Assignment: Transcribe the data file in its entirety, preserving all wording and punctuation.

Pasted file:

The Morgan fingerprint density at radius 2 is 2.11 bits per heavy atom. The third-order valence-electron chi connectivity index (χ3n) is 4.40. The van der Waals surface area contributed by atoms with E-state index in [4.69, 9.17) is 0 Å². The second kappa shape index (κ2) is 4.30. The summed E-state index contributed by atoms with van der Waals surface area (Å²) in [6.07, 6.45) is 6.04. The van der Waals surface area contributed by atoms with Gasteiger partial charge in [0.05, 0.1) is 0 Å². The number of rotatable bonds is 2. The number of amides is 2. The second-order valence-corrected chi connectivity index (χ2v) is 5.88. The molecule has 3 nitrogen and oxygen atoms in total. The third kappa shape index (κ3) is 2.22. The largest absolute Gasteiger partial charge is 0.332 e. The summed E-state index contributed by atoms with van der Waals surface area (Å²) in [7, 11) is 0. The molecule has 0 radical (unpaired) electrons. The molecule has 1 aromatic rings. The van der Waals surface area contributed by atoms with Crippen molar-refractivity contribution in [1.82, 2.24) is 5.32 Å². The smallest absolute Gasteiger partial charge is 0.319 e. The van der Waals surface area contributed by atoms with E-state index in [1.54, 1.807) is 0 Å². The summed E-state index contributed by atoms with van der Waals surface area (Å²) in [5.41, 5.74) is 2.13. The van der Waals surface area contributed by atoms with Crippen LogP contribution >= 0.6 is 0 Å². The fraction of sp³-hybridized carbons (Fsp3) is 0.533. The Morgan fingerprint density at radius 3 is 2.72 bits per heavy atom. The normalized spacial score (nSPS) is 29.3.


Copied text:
The Morgan fingerprint density at radius 2 is 2.11 bits per heavy atom. The third-order valence-electron chi connectivity index (χ3n) is 4.40. The van der Waals surface area contributed by atoms with E-state index in [4.69, 9.17) is 0 Å². The second kappa shape index (κ2) is 4.30. The summed E-state index contributed by atoms with van der Waals surface area (Å²) in [6.07, 6.45) is 6.04. The van der Waals surface area contributed by atoms with Gasteiger partial charge in [0.05, 0.1) is 0 Å². The number of rotatable bonds is 2. The number of amides is 2. The second-order valence-corrected chi connectivity index (χ2v) is 5.88. The molecule has 3 nitrogen and oxygen atoms in total. The third kappa shape index (κ3) is 2.22. The largest absolute Gasteiger partial charge is 0.332 e. The summed E-state index contributed by atoms with van der Waals surface area (Å²) in [7, 11) is 0. The molecule has 0 radical (unpaired) electrons. The molecule has 1 aromatic rings. The van der Waals surface area contributed by atoms with Crippen molar-refractivity contribution in [1.82, 2.24) is 5.32 Å². The smallest absolute Gasteiger partial charge is 0.319 e. The van der Waals surface area contributed by atoms with E-state index in [1.54, 1.807) is 0 Å². The summed E-state index contributed by atoms with van der Waals surface area (Å²) in [5.41, 5.74) is 2.13. The van der Waals surface area contributed by atoms with Crippen LogP contribution >= 0.6 is 0 Å². The fraction of sp³-hybridized carbons (Fsp3) is 0.533. The Morgan fingerprint density at radius 3 is 2.72 bits per heavy atom. The normalized spacial score (nSPS) is 29.3.